ETH Zurich Researchers Test Neuro-Robotic Prosthesis That Restores Sensory Feedback

Providing artificial neural feedback from a robotic limb can help restore more natural function, report scientists at ETH Zurich.

ETH Zurich / Neuroengineering Lab

An athlete with a prosthetic leg prepares for the 2020 Cybathlon.

Among the challenges facing people whose legs have been amputated above the knee is a lack of sensory feedback from most commercially available prostheses. Researchers at ETH Zurich recently found that artificial neural feedback from a sensorized bionic leg can help users as well as designers of robotic assistive technologies.

The scientists conducted their study at the Laboratory for Neuroengineering, which is part of the Department of Health Sciences and Technology's Institute for Robotics and Intelligent Systems at ETH Zurich. They said that sensory data can improve the quality of life and confidence of prosthetics users as they conduct everyday activities such as climbing stairs or walking over ground.

The team published its results this week in Science AdvancesDr. Giacomo Valle, a post-doctoral researcher of neuroengineering at the Swiss institute and lead author of the study, responded to the following questions from Robotics 24/7He was named as one of the top 100 innovators under 30 by Forbes Italia.

Why has artificial neural feedback not been explored or developed until now? Is it too expensive or difficult, or have the human-machine interfaces reached maturity only recently?

Valle: In the past several years, neural sensory feedback has been explored by multiple research groups in the U.S. and Europe. The connection between brain and machine is fascinating but at the same time very complex, both at the neuroscientific and technological level.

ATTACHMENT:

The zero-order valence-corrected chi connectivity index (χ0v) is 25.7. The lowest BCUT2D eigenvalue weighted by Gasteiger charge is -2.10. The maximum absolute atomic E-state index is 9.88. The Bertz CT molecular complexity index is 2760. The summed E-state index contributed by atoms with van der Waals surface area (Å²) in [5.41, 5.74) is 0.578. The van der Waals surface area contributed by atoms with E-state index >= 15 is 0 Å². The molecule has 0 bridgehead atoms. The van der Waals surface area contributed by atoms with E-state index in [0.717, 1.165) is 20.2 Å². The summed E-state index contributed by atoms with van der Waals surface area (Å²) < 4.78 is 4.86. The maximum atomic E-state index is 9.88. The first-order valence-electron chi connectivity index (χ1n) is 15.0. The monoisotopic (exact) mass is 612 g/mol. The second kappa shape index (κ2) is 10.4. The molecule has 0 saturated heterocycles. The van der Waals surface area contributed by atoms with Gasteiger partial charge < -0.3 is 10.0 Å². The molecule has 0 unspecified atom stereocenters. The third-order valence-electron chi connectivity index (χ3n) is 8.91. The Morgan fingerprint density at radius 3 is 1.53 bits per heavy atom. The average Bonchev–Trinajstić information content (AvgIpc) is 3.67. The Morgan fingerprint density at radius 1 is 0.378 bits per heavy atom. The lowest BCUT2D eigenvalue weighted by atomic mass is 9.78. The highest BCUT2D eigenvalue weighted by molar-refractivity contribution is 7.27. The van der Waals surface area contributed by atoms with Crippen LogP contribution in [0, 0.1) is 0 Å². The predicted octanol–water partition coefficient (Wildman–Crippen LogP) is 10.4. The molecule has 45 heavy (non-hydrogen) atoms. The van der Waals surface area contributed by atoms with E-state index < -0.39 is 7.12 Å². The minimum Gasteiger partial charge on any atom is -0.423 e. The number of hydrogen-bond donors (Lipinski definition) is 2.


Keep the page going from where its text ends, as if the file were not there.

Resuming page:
Neural interfaces seem to be optimal technologies to communicate with the brain using neurostimulation, but they still have problems of stability for long-term applications. Moreover, the cost of a neuroprosthetic device is very high, as is the certification process to arrive on the market with an innovative neurotechnology.

How did connecting the human nervous system with robotic devices result in more natural movement?

Valle: The connection of the brain with the artificial leg re-establishes the flow of sensory information coming from the periphery. Indeed, after amputation, the brain is disconnected from the limb and excluded from the correct sensorimotor integration.

Restoring sensation of touch and proprioception in real time allows the user to improve his or her mobility, thanks to the reshaping of the kinematics in a more physiological walking. The processing of sensory information guarantees a better control of movements.

(All images and video are courtesy of ETH Zurich / Neuroengineering Lab.)

What is the sensation of the wearer of such sensorized bionic legs?

Valle: Thanks to the neural implants, the variety of artificial sensations elicited is very interesting. The patients reported sensations of touch, vibration, proprioception, tingling, etc. referred directly on the phantom limb, even 10 years after amputation.

The bionic leg is thus perceived more as part of the patient's own body, and patients experience a higher confidence while walking with the prosthesis.

Your report said that users expressed more confidence and reduced strain. In terms of performance improvement, did this technology help users climb faster or more safely?